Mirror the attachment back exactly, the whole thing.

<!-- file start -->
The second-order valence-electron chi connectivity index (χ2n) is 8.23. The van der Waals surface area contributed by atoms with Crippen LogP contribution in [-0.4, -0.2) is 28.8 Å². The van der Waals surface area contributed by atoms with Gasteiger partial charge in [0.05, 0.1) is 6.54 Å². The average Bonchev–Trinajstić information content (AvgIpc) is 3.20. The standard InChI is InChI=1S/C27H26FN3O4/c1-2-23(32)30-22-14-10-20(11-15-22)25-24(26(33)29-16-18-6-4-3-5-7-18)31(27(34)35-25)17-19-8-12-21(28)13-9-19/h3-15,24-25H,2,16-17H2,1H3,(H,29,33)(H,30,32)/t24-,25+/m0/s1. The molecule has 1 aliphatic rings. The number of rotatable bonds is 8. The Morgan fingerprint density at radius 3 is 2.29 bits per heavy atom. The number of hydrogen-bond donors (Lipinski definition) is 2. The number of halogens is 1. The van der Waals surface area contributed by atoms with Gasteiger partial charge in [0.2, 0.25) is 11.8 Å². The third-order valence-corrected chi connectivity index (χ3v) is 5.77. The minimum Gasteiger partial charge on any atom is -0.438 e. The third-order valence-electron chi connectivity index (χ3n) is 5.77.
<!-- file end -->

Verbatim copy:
The second-order valence-electron chi connectivity index (χ2n) is 8.23. The van der Waals surface area contributed by atoms with Crippen LogP contribution in [-0.4, -0.2) is 28.8 Å². The van der Waals surface area contributed by atoms with Gasteiger partial charge in [0.05, 0.1) is 6.54 Å². The average Bonchev–Trinajstić information content (AvgIpc) is 3.20. The standard InChI is InChI=1S/C27H26FN3O4/c1-2-23(32)30-22-14-10-20(11-15-22)25-24(26(33)29-16-18-6-4-3-5-7-18)31(27(34)35-25)17-19-8-12-21(28)13-9-19/h3-15,24-25H,2,16-17H2,1H3,(H,29,33)(H,30,32)/t24-,25+/m0/s1. The molecule has 1 aliphatic rings. The number of rotatable bonds is 8. The Morgan fingerprint density at radius 3 is 2.29 bits per heavy atom. The number of hydrogen-bond donors (Lipinski definition) is 2. The number of halogens is 1. The van der Waals surface area contributed by atoms with Gasteiger partial charge in [0.2, 0.25) is 11.8 Å². The third-order valence-corrected chi connectivity index (χ3v) is 5.77. The minimum Gasteiger partial charge on any atom is -0.438 e. The third-order valence-electron chi connectivity index (χ3n) is 5.77.